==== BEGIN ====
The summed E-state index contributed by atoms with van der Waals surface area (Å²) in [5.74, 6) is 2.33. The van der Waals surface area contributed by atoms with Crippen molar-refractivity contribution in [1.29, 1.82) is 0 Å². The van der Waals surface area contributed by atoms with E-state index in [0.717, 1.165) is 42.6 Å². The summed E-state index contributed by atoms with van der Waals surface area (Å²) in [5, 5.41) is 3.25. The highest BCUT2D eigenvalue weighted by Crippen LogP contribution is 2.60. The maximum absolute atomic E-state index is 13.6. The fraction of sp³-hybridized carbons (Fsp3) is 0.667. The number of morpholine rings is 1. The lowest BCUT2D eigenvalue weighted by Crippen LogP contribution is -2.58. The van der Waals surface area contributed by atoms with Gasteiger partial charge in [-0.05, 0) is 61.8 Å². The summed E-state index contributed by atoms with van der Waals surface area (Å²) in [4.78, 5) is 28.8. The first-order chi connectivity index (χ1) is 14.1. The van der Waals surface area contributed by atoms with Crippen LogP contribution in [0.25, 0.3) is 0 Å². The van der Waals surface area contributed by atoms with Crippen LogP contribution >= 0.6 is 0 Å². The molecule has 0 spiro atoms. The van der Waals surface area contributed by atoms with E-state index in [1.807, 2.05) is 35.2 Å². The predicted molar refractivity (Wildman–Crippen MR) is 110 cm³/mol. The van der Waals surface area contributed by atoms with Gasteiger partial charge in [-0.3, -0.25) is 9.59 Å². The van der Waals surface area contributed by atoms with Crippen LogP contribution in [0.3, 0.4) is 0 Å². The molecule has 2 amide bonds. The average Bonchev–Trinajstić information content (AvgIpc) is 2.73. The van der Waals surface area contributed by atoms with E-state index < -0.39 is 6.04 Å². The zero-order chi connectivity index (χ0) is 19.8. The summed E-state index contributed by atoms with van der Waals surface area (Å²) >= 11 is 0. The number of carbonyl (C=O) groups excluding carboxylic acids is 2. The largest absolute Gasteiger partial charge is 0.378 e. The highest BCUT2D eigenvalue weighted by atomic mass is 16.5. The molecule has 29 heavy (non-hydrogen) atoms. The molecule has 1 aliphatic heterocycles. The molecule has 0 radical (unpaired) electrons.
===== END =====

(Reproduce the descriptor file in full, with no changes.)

The summed E-state index contributed by atoms with van der Waals surface area (Å²) in [5.74, 6) is 2.33. The van der Waals surface area contributed by atoms with Crippen molar-refractivity contribution in [1.29, 1.82) is 0 Å². The van der Waals surface area contributed by atoms with E-state index in [0.717, 1.165) is 42.6 Å². The summed E-state index contributed by atoms with van der Waals surface area (Å²) in [5, 5.41) is 3.25. The highest BCUT2D eigenvalue weighted by Crippen LogP contribution is 2.60. The maximum absolute atomic E-state index is 13.6. The fraction of sp³-hybridized carbons (Fsp3) is 0.667. The number of morpholine rings is 1. The lowest BCUT2D eigenvalue weighted by Crippen LogP contribution is -2.58. The van der Waals surface area contributed by atoms with Gasteiger partial charge in [-0.05, 0) is 61.8 Å². The summed E-state index contributed by atoms with van der Waals surface area (Å²) in [4.78, 5) is 28.8. The first-order chi connectivity index (χ1) is 14.1. The van der Waals surface area contributed by atoms with Crippen LogP contribution in [0.25, 0.3) is 0 Å². The van der Waals surface area contributed by atoms with Crippen LogP contribution >= 0.6 is 0 Å². The molecule has 0 spiro atoms. The van der Waals surface area contributed by atoms with E-state index in [1.807, 2.05) is 35.2 Å². The predicted molar refractivity (Wildman–Crippen MR) is 110 cm³/mol. The van der Waals surface area contributed by atoms with Gasteiger partial charge in [-0.3, -0.25) is 9.59 Å². The van der Waals surface area contributed by atoms with Crippen LogP contribution in [0.3, 0.4) is 0 Å². The molecule has 2 amide bonds. The average Bonchev–Trinajstić information content (AvgIpc) is 2.73. The van der Waals surface area contributed by atoms with E-state index < -0.39 is 6.04 Å². The zero-order chi connectivity index (χ0) is 19.8. The summed E-state index contributed by atoms with van der Waals surface area (Å²) >= 11 is 0. The number of carbonyl (C=O) groups excluding carboxylic acids is 2. The largest absolute Gasteiger partial charge is 0.378 e. The highest BCUT2D eigenvalue weighted by atomic mass is 16.5. The molecule has 29 heavy (non-hydrogen) atoms. The molecule has 1 aliphatic heterocycles. The molecule has 0 radical (unpaired) electrons.